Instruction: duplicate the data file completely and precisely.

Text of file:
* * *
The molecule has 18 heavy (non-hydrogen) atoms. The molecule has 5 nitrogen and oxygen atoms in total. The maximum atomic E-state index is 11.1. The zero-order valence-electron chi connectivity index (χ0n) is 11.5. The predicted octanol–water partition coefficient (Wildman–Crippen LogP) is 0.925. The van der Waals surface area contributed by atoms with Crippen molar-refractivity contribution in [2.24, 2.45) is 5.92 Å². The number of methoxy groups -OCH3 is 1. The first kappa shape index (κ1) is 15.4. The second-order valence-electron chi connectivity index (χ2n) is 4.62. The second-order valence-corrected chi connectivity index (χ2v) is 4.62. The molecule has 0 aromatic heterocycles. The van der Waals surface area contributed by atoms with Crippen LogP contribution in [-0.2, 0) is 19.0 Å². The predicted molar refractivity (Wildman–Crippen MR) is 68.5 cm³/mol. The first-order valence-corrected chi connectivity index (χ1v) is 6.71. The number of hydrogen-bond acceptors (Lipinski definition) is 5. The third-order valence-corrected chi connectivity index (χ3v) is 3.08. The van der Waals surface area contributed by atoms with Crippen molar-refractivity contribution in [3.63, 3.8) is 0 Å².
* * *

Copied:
The molecule has 18 heavy (non-hydrogen) atoms. The molecule has 5 nitrogen and oxygen atoms in total. The maximum atomic E-state index is 11.1. The zero-order valence-electron chi connectivity index (χ0n) is 11.5. The predicted octanol–water partition coefficient (Wildman–Crippen LogP) is 0.925. The van der Waals surface area contributed by atoms with Crippen molar-refractivity contribution in [2.24, 2.45) is 5.92 Å². The number of methoxy groups -OCH3 is 1. The first kappa shape index (κ1) is 15.4. The second-order valence-electron chi connectivity index (χ2n) is 4.62. The second-order valence-corrected chi connectivity index (χ2v) is 4.62. The molecule has 0 aromatic heterocycles. The van der Waals surface area contributed by atoms with Crippen LogP contribution in [-0.2, 0) is 19.0 Å². The predicted molar refractivity (Wildman–Crippen MR) is 68.5 cm³/mol. The first-order valence-corrected chi connectivity index (χ1v) is 6.71. The number of hydrogen-bond acceptors (Lipinski definition) is 5. The third-order valence-corrected chi connectivity index (χ3v) is 3.08. The van der Waals surface area contributed by atoms with Crippen molar-refractivity contribution in [3.63, 3.8) is 0 Å².